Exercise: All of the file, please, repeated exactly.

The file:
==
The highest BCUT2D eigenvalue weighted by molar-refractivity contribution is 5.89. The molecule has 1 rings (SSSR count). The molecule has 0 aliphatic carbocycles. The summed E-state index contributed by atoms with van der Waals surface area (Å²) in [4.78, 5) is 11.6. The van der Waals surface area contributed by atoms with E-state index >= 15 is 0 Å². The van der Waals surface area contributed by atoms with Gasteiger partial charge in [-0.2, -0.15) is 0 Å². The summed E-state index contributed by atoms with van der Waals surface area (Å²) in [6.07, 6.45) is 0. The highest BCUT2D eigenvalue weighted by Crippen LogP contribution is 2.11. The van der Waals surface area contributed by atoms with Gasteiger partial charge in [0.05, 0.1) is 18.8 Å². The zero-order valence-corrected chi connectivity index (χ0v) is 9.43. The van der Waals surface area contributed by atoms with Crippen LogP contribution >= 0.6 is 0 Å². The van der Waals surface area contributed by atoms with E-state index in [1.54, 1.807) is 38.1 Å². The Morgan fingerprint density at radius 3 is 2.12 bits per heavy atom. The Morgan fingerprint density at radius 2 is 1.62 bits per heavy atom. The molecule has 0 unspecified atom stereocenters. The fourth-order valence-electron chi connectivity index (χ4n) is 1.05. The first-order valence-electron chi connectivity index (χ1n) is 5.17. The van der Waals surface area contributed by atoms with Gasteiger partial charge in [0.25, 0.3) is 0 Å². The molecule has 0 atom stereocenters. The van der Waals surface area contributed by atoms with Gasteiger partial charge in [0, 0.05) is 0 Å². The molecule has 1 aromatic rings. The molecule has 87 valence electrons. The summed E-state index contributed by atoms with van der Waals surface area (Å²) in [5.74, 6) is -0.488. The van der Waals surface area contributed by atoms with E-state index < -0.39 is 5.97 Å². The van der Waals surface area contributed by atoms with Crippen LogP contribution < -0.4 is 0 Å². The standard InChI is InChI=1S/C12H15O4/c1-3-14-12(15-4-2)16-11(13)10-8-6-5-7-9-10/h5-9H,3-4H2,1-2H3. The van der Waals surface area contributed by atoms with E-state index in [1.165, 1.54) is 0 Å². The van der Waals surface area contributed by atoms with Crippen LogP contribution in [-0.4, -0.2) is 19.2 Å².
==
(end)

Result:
The highest BCUT2D eigenvalue weighted by molar-refractivity contribution is 5.89. The molecule has 1 rings (SSSR count). The molecule has 0 aliphatic carbocycles. The summed E-state index contributed by atoms with van der Waals surface area (Å²) in [4.78, 5) is 11.6. The van der Waals surface area contributed by atoms with E-state index >= 15 is 0 Å². The van der Waals surface area contributed by atoms with Gasteiger partial charge in [-0.2, -0.15) is 0 Å². The summed E-state index contributed by atoms with van der Waals surface area (Å²) in [6.07, 6.45) is 0. The highest BCUT2D eigenvalue weighted by Crippen LogP contribution is 2.11. The van der Waals surface area contributed by atoms with Gasteiger partial charge in [0.05, 0.1) is 18.8 Å². The zero-order valence-corrected chi connectivity index (χ0v) is 9.43. The van der Waals surface area contributed by atoms with Crippen LogP contribution >= 0.6 is 0 Å². The van der Waals surface area contributed by atoms with E-state index in [1.54, 1.807) is 38.1 Å². The Morgan fingerprint density at radius 3 is 2.12 bits per heavy atom. The Morgan fingerprint density at radius 2 is 1.62 bits per heavy atom. The molecule has 0 unspecified atom stereocenters. The fourth-order valence-electron chi connectivity index (χ4n) is 1.05. The first-order valence-electron chi connectivity index (χ1n) is 5.17. The van der Waals surface area contributed by atoms with Gasteiger partial charge in [0.25, 0.3) is 0 Å². The molecule has 0 atom stereocenters. The van der Waals surface area contributed by atoms with Gasteiger partial charge in [0, 0.05) is 0 Å². The molecule has 1 aromatic rings. The molecule has 87 valence electrons. The summed E-state index contributed by atoms with van der Waals surface area (Å²) in [5.74, 6) is -0.488. The van der Waals surface area contributed by atoms with E-state index < -0.39 is 5.97 Å². The van der Waals surface area contributed by atoms with Crippen LogP contribution < -0.4 is 0 Å². The standard InChI is InChI=1S/C12H15O4/c1-3-14-12(15-4-2)16-11(13)10-8-6-5-7-9-10/h5-9H,3-4H2,1-2H3. The van der Waals surface area contributed by atoms with E-state index in [1.165, 1.54) is 0 Å². The van der Waals surface area contributed by atoms with Crippen LogP contribution in [-0.4, -0.2) is 19.2 Å².